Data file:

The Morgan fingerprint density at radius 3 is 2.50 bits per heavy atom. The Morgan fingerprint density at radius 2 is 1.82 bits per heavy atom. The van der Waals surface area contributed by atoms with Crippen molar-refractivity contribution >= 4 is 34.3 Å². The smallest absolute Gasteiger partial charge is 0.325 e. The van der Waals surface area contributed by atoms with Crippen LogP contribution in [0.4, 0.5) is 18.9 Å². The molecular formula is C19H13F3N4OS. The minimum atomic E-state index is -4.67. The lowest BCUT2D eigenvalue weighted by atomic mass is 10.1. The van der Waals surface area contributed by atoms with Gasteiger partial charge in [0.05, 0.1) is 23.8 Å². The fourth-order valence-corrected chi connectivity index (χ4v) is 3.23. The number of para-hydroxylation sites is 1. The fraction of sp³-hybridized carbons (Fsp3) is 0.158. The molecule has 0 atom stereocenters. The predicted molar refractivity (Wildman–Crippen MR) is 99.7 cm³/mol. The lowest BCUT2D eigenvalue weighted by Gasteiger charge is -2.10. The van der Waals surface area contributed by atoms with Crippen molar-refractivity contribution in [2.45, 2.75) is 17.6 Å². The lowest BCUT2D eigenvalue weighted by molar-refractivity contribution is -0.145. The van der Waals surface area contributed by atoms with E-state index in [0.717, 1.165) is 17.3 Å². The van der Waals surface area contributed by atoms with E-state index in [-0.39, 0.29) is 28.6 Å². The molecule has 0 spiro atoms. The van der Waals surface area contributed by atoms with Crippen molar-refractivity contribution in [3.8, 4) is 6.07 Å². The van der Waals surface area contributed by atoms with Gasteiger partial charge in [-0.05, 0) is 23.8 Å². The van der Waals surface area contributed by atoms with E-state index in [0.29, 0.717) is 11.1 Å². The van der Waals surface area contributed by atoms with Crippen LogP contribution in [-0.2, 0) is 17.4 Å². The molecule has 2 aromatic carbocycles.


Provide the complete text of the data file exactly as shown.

The Morgan fingerprint density at radius 3 is 2.50 bits per heavy atom. The Morgan fingerprint density at radius 2 is 1.82 bits per heavy atom. The van der Waals surface area contributed by atoms with Crippen molar-refractivity contribution >= 4 is 34.3 Å². The smallest absolute Gasteiger partial charge is 0.325 e. The van der Waals surface area contributed by atoms with Crippen LogP contribution in [0.4, 0.5) is 18.9 Å². The molecular formula is C19H13F3N4OS. The minimum atomic E-state index is -4.67. The lowest BCUT2D eigenvalue weighted by atomic mass is 10.1. The van der Waals surface area contributed by atoms with Gasteiger partial charge in [0.05, 0.1) is 23.8 Å². The fourth-order valence-corrected chi connectivity index (χ4v) is 3.23. The number of para-hydroxylation sites is 1. The fraction of sp³-hybridized carbons (Fsp3) is 0.158. The molecule has 0 atom stereocenters. The predicted molar refractivity (Wildman–Crippen MR) is 99.7 cm³/mol. The lowest BCUT2D eigenvalue weighted by Gasteiger charge is -2.10. The van der Waals surface area contributed by atoms with Crippen molar-refractivity contribution in [2.45, 2.75) is 17.6 Å². The lowest BCUT2D eigenvalue weighted by molar-refractivity contribution is -0.145. The van der Waals surface area contributed by atoms with E-state index in [0.717, 1.165) is 17.3 Å². The van der Waals surface area contributed by atoms with E-state index in [-0.39, 0.29) is 28.6 Å². The molecule has 0 spiro atoms. The van der Waals surface area contributed by atoms with Crippen molar-refractivity contribution in [3.8, 4) is 6.07 Å². The van der Waals surface area contributed by atoms with Gasteiger partial charge in [-0.05, 0) is 23.8 Å². The van der Waals surface area contributed by atoms with E-state index in [0.29, 0.717) is 11.1 Å². The van der Waals surface area contributed by atoms with Crippen LogP contribution in [-0.2, 0) is 17.4 Å². The molecule has 2 aromatic carbocycles.